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a permanent councillor; influential indeed, but without vote, responsibility, or place in its sessions. Whenever a decisive change of party or of policy becomes apparent in the votes of the House of Commons, the old Cabinet resigns, and a new one is formed to put the new policy into operation. Theoretically the Queen is free to choose whom she will to become Prime Minister and form the new Cabinet; but practically the choice is limited to a single person, the acknowledged leader of the party which has become uppermost in the Commons. The Prime Minister selects his colleagues from among the ablest men of his party and its allies in both Houses, a significant feature of the scheme being the fact that the Ministers are actually members of Parliament, are present at its sessions, and play a most important part in its deliberations. The Cabinet so constituted is, therefore, a committee of the majority. But it is more than this. It is a committee “with power,” charged with the duty of acting in momentous affairs, and often without previous consultation with Parliament. Upon it devolves, furthermore, nearly the whole initiative in legislation, — the duty of planning, introducing, and bringing to decision almost all measures discussed in Parliament. The promptness and completeness with which this body of men is vested with imperial power, in every realm save that of the Judiciary, is startling indeed to American ideas. The Ministry becomes at once both heart and brain of the government, and during its tenure of office wields a power far transcending that of our Presidential Administration. A sufficient safeguard against abuse of this power is found in the immediate responsibility of the Ministry to the Commons; that is, in the swiftness and certainty of its downfall if it fails to carry the majority with it. Out of the feeling that the Ministry is the vital centre of government, Englishmen have come to call it " Her Majesty's Government,” “the Government,” or simply “ Government.” In these expressions there is often an implied reference to that other equally important and equally recognized part of the system, “the Opposition ;” that is, the organized minority, in its character of critic and advocate for the other side, charged with the duty of allowing nothing to pass without challenge and efficient scrutiny.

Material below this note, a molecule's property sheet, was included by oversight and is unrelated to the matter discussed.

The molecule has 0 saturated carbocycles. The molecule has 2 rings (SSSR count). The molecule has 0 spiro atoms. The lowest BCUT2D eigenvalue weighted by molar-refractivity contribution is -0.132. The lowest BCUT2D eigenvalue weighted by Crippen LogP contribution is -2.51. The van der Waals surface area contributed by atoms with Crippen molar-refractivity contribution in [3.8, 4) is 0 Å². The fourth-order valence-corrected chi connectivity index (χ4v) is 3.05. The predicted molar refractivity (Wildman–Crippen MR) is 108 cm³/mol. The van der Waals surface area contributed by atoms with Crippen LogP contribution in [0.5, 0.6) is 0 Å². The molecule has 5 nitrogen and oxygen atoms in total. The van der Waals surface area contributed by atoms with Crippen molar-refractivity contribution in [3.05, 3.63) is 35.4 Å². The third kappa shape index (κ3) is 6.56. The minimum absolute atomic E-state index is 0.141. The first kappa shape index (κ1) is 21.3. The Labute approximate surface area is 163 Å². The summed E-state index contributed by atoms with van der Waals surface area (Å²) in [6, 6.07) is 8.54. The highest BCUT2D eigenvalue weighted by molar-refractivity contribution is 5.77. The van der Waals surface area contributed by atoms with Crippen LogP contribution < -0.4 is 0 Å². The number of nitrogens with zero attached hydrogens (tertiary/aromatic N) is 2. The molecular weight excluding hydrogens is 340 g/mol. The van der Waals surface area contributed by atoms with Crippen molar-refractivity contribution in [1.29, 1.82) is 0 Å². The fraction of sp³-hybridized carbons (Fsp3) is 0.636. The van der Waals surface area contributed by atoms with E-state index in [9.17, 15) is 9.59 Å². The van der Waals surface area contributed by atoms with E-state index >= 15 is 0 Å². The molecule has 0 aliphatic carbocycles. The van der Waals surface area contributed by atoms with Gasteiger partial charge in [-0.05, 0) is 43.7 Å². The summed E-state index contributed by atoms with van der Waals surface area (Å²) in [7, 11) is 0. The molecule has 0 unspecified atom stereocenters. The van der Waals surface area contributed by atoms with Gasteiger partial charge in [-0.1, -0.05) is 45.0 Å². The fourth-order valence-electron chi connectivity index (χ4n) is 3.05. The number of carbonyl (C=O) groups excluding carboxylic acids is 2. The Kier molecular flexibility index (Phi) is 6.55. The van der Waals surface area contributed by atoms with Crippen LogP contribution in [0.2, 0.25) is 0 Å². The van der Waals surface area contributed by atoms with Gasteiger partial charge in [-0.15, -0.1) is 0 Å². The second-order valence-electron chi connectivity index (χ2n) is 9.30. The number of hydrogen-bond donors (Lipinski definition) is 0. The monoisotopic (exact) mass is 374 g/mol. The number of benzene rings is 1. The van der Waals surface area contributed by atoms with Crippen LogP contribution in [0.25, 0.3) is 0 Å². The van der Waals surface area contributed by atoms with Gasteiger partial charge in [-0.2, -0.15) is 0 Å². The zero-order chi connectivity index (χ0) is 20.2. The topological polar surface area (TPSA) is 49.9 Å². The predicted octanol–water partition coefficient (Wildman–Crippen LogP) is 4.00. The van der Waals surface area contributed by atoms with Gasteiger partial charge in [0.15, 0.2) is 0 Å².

The Parliament of England consists of two bodies, or “ Houses,' the Lords and the Commons. The House of Lords stands for the conservatism of ancient privilege; the Commons, for the final sovereignty of the people. The one is for the most part hereditary, and often continues without radical change during long periods of time; the other is the direct representative of the people, and is kept such by frequent general elections. Parliament assembles at the summons of the Crown; that is, of the Ministry in the name of the Queen. It is opened by a Speech from the Throne read in the House of Lords. Its annual session is usually from February to August, at the close of which it is “prorogued” by the Crown; and in the end it is dissolved by the same authority. The term of a Parliament is really the term of the Lower House, since that alone is affected by elections. Its utmost possible term is fixed by statute at seven years; but no Parliament of modern times has survived so long. Dissolution of Parliament comes about at no stated time, but rather as an exigency of government. When the Ministers find themselves confronted by an adverse majority in the Commons, if issue is clearly joined and the majority decisive, they are expected to resign their power at once into the hands of the majority. But if there is doubt as to whether this majority really represents the will of the people, the Ministry may dissolve Parliament and “go to the country" that is, appeal to the people upon the issue raised.